I was feeling so despondent and afraid still after watching A Crude Awakening. Concerned for my immediate and extended family, concerned for friends and for the community and wider world too. Even if things don’t suddenly snap into a major crisis, I truly believe that the way of life we are used to NEEDS to change. Large cities with large houses and little land is just not going to be sustainable in a world where fuel costs so much. My brain was flipping from “it will be ok” through to sheer panic and back. It’s been unsettling to say the least. And it’s made me very impatient for our move.
So, last night I watched Power of Community; How Cuba survived Peak Oil. Cuba faced a trial run so to speak of the Peak Oil crisis when the Former Soviet Union collapsed. Cubans were heavily reliant on oil imports and they stopped dead. The economy spiralled into recession within months, food became scarce and fuel even more so. It was sink or swim time. Food rationing was put in place, every available scrap of land was put to use to grow food and people had to till the land by hand as parts and fuel for tractors did not exist. Overnight, the humble farmer became king. And people learned by trial and error. Chemical based pesticides and fertilisers were unavailable so organic practices were sought. Things began to improve. Now, the majority of Cuban crops are organic, farms have shrunk down to a size that can be managed by a family tilling by oxen, power is mostly through sustainable means such as solar and wind and the people there have learned to do with less.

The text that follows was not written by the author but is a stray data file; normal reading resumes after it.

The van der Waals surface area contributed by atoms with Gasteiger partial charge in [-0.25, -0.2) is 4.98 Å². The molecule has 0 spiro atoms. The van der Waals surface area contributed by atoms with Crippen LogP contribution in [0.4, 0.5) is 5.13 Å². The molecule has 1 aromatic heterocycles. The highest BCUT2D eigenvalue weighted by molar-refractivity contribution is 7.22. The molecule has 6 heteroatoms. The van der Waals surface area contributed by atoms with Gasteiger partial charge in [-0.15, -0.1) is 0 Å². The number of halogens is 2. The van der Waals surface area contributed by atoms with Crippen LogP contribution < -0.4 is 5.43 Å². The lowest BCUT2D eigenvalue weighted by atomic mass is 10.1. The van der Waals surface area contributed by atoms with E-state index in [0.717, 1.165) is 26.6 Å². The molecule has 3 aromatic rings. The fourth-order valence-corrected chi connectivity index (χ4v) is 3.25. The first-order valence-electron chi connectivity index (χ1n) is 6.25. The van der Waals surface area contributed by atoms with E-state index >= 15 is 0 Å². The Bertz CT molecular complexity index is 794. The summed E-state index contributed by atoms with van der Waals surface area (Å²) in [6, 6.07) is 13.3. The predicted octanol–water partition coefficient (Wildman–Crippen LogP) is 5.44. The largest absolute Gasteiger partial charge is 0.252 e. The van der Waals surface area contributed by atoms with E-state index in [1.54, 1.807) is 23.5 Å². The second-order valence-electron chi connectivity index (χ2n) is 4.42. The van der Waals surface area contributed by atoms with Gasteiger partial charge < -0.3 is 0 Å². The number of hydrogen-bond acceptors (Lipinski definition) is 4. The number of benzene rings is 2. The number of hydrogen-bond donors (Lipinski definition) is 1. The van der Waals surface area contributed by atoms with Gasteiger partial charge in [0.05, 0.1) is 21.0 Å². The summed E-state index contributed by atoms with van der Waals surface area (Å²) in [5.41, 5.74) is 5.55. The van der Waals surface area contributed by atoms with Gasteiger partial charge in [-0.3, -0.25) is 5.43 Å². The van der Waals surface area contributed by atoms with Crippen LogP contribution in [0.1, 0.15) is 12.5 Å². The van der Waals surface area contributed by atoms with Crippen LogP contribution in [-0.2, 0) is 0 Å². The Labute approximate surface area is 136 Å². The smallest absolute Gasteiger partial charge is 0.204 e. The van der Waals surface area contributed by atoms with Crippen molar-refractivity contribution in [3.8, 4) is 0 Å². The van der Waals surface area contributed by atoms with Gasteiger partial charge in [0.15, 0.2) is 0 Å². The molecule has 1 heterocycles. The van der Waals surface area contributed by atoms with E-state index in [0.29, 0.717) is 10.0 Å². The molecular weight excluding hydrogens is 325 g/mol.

I must admit it all seems a bit too easy but I imagine that during “the special period” as it is known, things would have been terribly tough. Rolling blackouts for long amounts of time, unreliable power making food storage risky, unreliable food sources, uncertain transport and having to learn the hard way day after day would have made for a rough ride for most people, particularly city dwellers. However, from what was shown on the film, Cubans now have a much healthier life. Bicycles were imported to provide transport options and fresh fruit and vegetables for food has helped lower the risk of heart attack and incidence of diabetes, decentralisation of everything has meant the opening up of 47 more universities and a greatly increased sense of community has grown.
Watching this has given me hope. I know that the tough times are still coming but having seem proof of a thriving lifestyle after peak oil I know we will make it through.